Allow time for your visit to “The Moveable Image,” on view at the Academy Art Museum through March 6. Captivating and enigmatic, each of its three video installations will draw you into a different aspect of interrelationship whether personal or with the world at large.
Shala Miller’s video “Mrs. Lovely” is so simple, so spare of means and so powerful, that it will linger in your thoughts for days to come. In the dark window of an antique wooden door, the figure of a black woman begins to appear. First, there’s a soft gleam across her hairline, almost like a crescent moon, then her face and the feminine ruffle at the neck of her dress gradually materialize from the shadows. Life-sized and directly in front of you, it feels like a personal encounter as she begins to speak, hesitatingly musing on the difficult, perhaps dangerous feelings she has for her lover and herself. It’s excruciatingly intimate as if you’re being allowed to venture into her very mind.
In the midst of the Omicron surge, headphones pose a health threat, so the soundtracks of the three installations interfere somewhat with one another. It’s tricky to hear everything Mrs. Lovely is saying, but you can catch enough to understand the ambiguity of her desires and the potential of her latent personal power.
As she speaks, she chews her lip, looks off to the side, sniffs. Her eyes grow wet and the light brushing across her skin reveals it as flawed, a landscape that hints at a history of sadness and tragedy. At one point she declares, “…you know I hate poetry and think it’s the language of the weak,” yet her words, even at their darkest, have the bare honesty and brutal integrity associated with powerful poetry. The very ambiguity of her uncertain words is a kind of revelation into the openness of her search to understand.
While Miller explores the ambiguities experienced in self-identity and personal relationships, the collaborative duo, Collis/Donadio, take on the paradoxical ways we view our physical environment. During the early days of the pandemic, when our towns and cities were eerily quiet, empty of traffic and pedestrians, there was a strange shift in perspective. Instead of constant human activity, the stillness of unlit office buildings, vacant sidewalks and lonely roads prevailed. And there was time to go outside, to watch the wind in the trees and the clouds gliding across the sky.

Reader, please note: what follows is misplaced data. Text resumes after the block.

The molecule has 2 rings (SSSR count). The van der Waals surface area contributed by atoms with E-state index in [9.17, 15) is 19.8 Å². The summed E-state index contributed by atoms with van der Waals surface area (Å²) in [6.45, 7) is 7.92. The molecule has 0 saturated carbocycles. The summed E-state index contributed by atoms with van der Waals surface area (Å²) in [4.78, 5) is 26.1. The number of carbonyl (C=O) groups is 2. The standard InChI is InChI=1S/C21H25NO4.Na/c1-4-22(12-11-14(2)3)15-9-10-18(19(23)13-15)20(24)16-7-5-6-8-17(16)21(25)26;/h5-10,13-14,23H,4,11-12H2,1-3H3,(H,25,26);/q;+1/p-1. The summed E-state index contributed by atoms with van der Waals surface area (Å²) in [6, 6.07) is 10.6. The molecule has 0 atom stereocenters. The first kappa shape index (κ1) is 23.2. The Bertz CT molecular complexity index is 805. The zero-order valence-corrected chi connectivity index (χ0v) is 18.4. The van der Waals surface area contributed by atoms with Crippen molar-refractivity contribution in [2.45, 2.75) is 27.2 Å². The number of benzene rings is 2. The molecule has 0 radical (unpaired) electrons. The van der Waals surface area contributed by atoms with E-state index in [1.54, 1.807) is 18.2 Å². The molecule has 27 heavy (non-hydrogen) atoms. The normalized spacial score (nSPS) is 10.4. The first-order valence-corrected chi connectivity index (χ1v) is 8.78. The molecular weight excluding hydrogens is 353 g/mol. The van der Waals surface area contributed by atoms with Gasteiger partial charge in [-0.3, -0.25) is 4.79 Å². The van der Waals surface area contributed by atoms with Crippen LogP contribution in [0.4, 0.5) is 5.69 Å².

The built environment looked and felt so different without the usual distractions that nature suddenly took on a powerful presence, shifting our awareness in unexpected ways. Curious about this phenomenon, Shannon Collis and Liz Donadio shot footage of monolithic office buildings, utility equipment, rippling water, wind-blown grasses and trees, and huge cumulous clouds for their video installation “Moving Still.” Projected in geometric patterns onto sculpture plinths and movable walls (standard museum equipment repurposed) as well as the gallery walls behind, they fill the room with an exquisite dance of architecture and nature entwining as partners, the natural movement of water, wind and clouds contrasting with and accentuating the stillness of the manmade environment.
Aptly titled “Moving Still,” both for this contrast and for our slow and cautious movements as we adapt to the continuing effects of the pandemic, this installation is a bit like film noir—mysterious and largely unpeopled. A droning soundtrack layering resonant tones with ambient sounds of passing traffic and children’s voices, just as the images are layered, adds to the aura of familiarity and strangeness.